- Starman may be the Trope Codifier, as seen in the Trope Image.
- The alien "Gods" in Puma Man is also a round sphere.
- The Lucrehulk-class Core Ship in Star Wars II: Attack of the Clones are dual purpose ships. They're the central "command" core of the Trade Federation ships, but can also detach to serve as landing craft, or fly independently.
- The Borg Sphere in Star Trek: First Contact hovers somewhere in the gray area between trope played straight and subversion.
- It's definitely a spheroid, and the only reason it's not a dropship is because Enterprise destroyed it first.
- The Remake of The Day the Earth Stood Still has a spheroid energy vessel of some sort, instead of the classic Flying Saucer that landed on the Mall in the original.
- The Hitchhikers Guide to The Galaxy movie has
a balltons of fun with this trope.
- The spaceship in Attack of the 50 Foot Woman, except the characters call it a satellite because the screenwriter Did Not Do the Research. (It was made when Sputnik had just made 'satellite' the latest buzzword. The 1993 remake uses a straight-up Flying Saucer.)
- The lifepod in Starship Troopers 3: Marauder.
Films - Animated
- The second Katy Caterpillar movie, Katy, Kiki & Koko had the shapeshifting alien use such a ship. It was not capable of taking off vertically and had to reach escape velocity by bouncing on the ground.
- The derelict space craft from Andre Norton's Time Traders series were giant spheres. In the second book, Galactic Derelict, the heroes managed to find one intact.
- In Magnus, Dragylon the Imperial Fortress is a massive, invisible, sun-sphere and headquarters of Lucifer. Dragylon also contains the Library of Babel and Lucifer's Cool Chair.
- In The Black Fleet Crisis, the Yevetha's thrustships are spherical, based on the surface area argument quoted above. Probably the only Star Wars example that isn't somehow related to the Death Star.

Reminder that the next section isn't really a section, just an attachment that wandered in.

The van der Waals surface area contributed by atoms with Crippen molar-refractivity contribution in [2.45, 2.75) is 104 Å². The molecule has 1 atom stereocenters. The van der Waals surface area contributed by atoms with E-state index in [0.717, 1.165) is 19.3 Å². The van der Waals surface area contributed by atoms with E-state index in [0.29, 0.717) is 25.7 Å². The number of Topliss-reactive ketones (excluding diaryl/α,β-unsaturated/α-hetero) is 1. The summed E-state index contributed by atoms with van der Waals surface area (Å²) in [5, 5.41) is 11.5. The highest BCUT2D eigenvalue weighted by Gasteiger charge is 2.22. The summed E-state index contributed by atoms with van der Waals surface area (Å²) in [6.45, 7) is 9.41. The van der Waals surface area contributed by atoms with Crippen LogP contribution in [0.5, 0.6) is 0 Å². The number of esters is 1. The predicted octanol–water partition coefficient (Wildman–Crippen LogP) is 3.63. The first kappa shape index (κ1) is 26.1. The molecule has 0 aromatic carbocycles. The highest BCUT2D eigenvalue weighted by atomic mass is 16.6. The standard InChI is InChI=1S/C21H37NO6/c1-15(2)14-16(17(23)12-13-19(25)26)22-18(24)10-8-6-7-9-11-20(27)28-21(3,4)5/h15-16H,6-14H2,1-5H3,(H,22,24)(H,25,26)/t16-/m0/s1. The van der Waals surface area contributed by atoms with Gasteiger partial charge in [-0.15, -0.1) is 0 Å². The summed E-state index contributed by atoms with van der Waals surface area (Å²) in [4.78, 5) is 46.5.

- The sphere is a reasonably common shape for starships in Perry Rhodan. Most notably, it's been traditionally used by the dominant humanoid races of the Milky Way galaxy, the Terrans themselves included, for their capital ships (basically anything above fighter/small craft scale) for thousands of years, so there are plenty to go around.
- E.E. Smith favoured this shape in the Skylark universe (only Skylark Three was elongated) and for the FTL capital ships in the early part of the Lensman sequence. By the time of First Lensman, however, the teardrop shape is becoming more prominent and the spheres are having trouble keeping up (literally). After the first space battle in that book, no more spheres are built and it's implied the ones which exist are phased out. By Kim Kinnison's era the ships are all teardrops.
- Peter F. Hamilton's famous Night's Dawn trilogy features a lot of spherical spacecraft (e. g. The Lady Macbeth), due to the FTL drives creating a spherical area for the travel - anything poking out is cut off. They are mostly used by the Adamists, one of the two major factions of future humanity in that series. While they are never shown to land on planets (instead preferring to ferry freight using a Space Plane), they could presumably land on a planet vertically due to their huge fusion engines and fuel tanks.
- The trope was named for Spheroid Dropships in BattleTech. See here for an example design. Note the Humongous Mecha on the lower right.
- The Broadsword class mercenary cruiser in Traveller. Oddly, though its description says it can't land on planets with atmospheres, one does exactly that in Adventure 7 Broadsword.